I was recently asked by a sporting organisation that I work with to give my views on millennials and the way that they communicate.
Whilst the firm works with established professionals who are not quite in the millennial bracket, our work with Academies and Elite Development Squads means that we work very regularly with young men and women born in the 1990s (gulp!). From the accepted definitions we have seen the birth year for “millennials” varies from the 1980s to early 2000s and therefore the young players we work with are, I guess, “late millennials”.
Below is an extract of some of my thoughts on how “the kids” communicate:
1. Speed of communication is central for them. Generation X (my generation – born between the 1960s and 1980s) know a time before instant communication and therefore lived through the formative years of mobile phones and the internet where communication was slower and at much greater cost. Sending a text message on a clunky Nokia in the 1990s for 15p (or however much your network charged you) meant you would take care to get the content right and ensure that you were sparing in the amount of messages sent. Millennials have grown up with no such limitations. It is typical to receive 5 short messages in a minute from a millennial. Such as this recent exchange with a young player taken directly from my phone:
– Yes please
– If they can
– [fist bump emoji]
– Top man
Such instinctive, incautious communication is why messages from millennials will be rife with typos and mistakes but, more importantly, it is why there is a perception that they make more, and more serious, communication errors in general.
2. Impatience and a lack of care is a symptom of this speed. Setting up a social media account is (or should be) a profound step. It is the creation of a public (or at least semi public) profile and also a means of public communication. It’s the online equivalent of telling someone where your house is. It is very typical for teenagers to set up a Twitter or Instagram account without: making a note of their password, using a secure email address (they will sometimes use a fake email address) or setting up adequate security settings or trying to understand how the website or App works in the event that something goes wrong. The result is that those taking this approach to social media run a very real risk of having their accounts hacked or accessed by others or completely losing access to their accounts. This is one of the most common instructions we have received for young players in recent years and on each occasion, once the main problem is sorted, we have had to carefully work through with the player to set up a secure account and email account to ensure the problem does not repeat.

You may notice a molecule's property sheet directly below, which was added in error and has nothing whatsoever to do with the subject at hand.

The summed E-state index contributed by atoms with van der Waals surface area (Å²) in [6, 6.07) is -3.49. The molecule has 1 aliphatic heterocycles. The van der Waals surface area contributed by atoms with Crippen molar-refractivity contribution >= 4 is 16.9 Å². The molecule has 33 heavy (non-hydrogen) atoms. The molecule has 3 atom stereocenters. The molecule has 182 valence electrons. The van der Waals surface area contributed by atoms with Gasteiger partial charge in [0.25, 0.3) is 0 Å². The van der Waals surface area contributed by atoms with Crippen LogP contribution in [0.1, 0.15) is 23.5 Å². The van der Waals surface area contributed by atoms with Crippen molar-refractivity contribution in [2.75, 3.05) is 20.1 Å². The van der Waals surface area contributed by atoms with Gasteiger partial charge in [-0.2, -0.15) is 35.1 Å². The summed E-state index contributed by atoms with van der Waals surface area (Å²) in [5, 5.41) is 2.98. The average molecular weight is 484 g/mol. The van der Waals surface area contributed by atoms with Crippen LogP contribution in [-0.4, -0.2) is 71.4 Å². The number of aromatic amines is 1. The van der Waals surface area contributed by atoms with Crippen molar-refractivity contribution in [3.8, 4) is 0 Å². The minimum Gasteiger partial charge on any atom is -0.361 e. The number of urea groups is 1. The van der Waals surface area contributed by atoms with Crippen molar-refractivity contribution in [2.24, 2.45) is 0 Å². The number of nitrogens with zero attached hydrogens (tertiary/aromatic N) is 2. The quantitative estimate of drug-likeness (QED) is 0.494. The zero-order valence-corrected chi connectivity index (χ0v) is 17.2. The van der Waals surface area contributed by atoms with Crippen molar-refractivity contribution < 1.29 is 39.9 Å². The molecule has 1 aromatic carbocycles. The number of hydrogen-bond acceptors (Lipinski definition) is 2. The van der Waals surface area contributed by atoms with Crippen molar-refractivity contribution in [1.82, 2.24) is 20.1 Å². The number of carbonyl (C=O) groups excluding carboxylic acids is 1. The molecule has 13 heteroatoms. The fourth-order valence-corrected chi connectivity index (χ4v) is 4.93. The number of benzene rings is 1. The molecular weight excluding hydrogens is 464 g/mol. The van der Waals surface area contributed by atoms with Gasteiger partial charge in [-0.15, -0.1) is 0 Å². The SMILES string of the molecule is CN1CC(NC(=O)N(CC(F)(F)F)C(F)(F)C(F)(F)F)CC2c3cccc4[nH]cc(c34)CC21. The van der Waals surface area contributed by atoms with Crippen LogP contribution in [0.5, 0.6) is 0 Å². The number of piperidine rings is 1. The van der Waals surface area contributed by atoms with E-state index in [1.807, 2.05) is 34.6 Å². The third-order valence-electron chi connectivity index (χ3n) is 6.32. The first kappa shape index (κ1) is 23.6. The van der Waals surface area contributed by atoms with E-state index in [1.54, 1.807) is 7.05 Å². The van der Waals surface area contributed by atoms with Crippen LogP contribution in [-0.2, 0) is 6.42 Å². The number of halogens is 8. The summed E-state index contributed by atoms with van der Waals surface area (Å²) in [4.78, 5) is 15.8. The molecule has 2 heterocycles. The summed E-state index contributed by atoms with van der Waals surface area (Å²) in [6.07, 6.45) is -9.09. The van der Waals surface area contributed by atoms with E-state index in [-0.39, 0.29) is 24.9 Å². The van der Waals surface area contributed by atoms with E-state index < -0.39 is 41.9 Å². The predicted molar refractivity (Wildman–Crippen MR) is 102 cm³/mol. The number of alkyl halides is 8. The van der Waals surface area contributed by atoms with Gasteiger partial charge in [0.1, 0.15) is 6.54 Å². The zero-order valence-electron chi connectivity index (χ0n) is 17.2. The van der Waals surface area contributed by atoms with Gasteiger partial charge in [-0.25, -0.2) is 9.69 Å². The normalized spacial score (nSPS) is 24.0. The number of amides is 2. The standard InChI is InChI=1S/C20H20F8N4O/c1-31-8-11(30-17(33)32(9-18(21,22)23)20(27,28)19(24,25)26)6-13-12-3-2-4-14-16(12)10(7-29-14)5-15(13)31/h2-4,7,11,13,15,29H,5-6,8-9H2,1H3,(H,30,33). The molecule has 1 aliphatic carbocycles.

3. The way they communicate is, in some ways, both ephemeral and permanent. To an extent text messaging is dying out. Apps such as WhatsApp as well as direct messaging on Twitter and Instagram are a preferred method of communication. By communicating through online applications such as this millennials do not have control of the communications in the same way as if they were saved on their handset (like text messages). This means that they have no control over how they are stored – the messages can disappear or reappear without their control. Using these Apps suits the lifestyle of many millennials because they follow the fashions of communication. If a millennial regularly changes his or her handset then he or she is more comfortable using an App that they can login to on whatever latest phone they have purchased.
The most extreme version of the ephemeral nature of App messaging is SnapChat. One young player told me that he communicates largely via SnapChat messaging. He gave one example of how that is not always ideal. A friend sent him a message inviting him to an event and giving him a time to meet. He forgot the time of the event after reading the message but, of course, just as Inspector Gadget envisaged during my formative years, the message self-destructed and he couldn’t check it again.
One huge advantage of the modern age, or at least where all parties are “connected”, is that we can re-communicate without having to take too much care and attention in our initial meetings. I often find myself watching dramas on television and shouting out at the TV when two characters agree to meet: “Where are you going to meet?! What time?! Make the arrangements!!” When members of Generation X were young we agreed details of a rendezvous and we ensured that we stuck to those details. Now, it is often possible to make an acquaintance, not exchange any details, and still continue the communication remotely. A simple Google or a check of LinkedIn or, in the case of millennials, a check on Twitter or Instagram and communication can be made.
A typical new instruction from a player I know will start with a message from Twitter appearing on my phone which says “[insert name of player] is now following you!”. This is swiftly followed by a Direct Message with a question or a request for help. I do everything I can to ensure that players have my mobile number but, it seems, it’s so much easier for them to simply know that I’m called Matt Himsworth and can be Googled or, more likely, that I’m @MattHimsworth on Twitter or Instagram.